While temperature sensors are getting more and more accurate, uncertainty of air temperature measurement has remained mostly unchanged over the past decades. Where once iconic Stevenson screen shelters dominated the professional meteorological landscape, they are now becoming rarer and slowly replaced by smaller cheaper multi-plate radiation shields and fan-ventilated shelters. Are they still the benchmark of precision air temperature measurement or are upcoming technologies like the helical radiation shield from Barani Design Technologies ready to send them the way of the dinosaurs?
Measuring true air temperature is complicated. AWOS weather stations measure "near surface atmospheric air temperature" at a height of two meters according to World Meteorological Organization (WMO) standards. They usually use sensors calibrated in a liquid bath in adiabatic conditions, while real measurement inside radiation shields and Stevenson screens takes place in anything but adiabatic conditions. In layman's terms, sensor temperature in the real world is never in balance with air temperature, thus measurement error (uncertainty) due to varying sensor construction, sensor reaction time (time constant) and self-heating along with radiative heating and cooling is unaccounted for.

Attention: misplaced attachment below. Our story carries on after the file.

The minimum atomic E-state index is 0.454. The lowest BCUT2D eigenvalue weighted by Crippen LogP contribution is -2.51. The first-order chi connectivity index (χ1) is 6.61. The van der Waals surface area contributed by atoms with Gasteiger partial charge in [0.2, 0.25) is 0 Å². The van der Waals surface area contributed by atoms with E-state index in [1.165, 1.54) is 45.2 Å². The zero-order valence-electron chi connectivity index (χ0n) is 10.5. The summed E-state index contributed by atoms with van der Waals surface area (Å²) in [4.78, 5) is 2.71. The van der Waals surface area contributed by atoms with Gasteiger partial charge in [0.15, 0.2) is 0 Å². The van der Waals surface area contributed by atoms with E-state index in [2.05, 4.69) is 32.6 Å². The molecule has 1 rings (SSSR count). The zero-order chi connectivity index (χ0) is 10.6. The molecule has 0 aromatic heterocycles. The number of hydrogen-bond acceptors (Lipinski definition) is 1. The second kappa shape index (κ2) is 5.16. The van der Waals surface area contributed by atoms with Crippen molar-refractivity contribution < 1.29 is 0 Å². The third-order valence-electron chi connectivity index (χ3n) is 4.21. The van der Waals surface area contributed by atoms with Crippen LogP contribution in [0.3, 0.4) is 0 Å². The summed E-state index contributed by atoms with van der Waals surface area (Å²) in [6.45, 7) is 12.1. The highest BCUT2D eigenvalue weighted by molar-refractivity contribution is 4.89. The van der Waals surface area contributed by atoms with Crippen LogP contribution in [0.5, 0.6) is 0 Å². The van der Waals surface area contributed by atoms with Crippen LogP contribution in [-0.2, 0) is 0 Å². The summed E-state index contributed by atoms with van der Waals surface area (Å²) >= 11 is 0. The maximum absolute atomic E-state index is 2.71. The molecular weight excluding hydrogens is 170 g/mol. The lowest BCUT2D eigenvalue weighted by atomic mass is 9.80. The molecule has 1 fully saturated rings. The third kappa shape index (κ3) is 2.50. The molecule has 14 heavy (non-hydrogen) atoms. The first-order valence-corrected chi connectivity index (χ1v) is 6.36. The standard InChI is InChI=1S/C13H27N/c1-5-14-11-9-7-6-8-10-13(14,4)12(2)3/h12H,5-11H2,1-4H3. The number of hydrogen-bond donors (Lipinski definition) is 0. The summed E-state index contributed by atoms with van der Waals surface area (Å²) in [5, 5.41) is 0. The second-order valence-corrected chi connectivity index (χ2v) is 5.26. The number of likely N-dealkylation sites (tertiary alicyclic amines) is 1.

True air temperature
What is "true near surface atmospheric air temperature" is somewhat of a mystery. Before comparing various air temperature sensor systems, one must first understand what one is trying to measure...to understand what true air temperature is.
Like any substance, air is prone to heating and cooling through well know energy flows like solar radiation, infrared radiation, convection, conduction and emissivity. Other sensor related influences include dew condensation, evaporative cooling or phase transitions, direct, diffuse and reflected solar radiation, self-heating and of course, the above mentioned calibration procedures.
What affects real air temperature
First, lets take a look at heating from radiative sources such as the sun and infrared heat radiating from the surroundings, which seem to dominate air temperature error and uncertainty. Even though air is mostly transparent, it is well documented that each of its composing gases has a certain light sensitivity or absorbance spectrum and also emissivity (radiative cooling). This radiative heating of air accounts for the difference between incoming solar radiation from earth's sun and radiation reaching ground level as shown in yellow in the accompanying plot. A familiar example is the absorbance of UV light in the upper atmosphere by ozone molecules.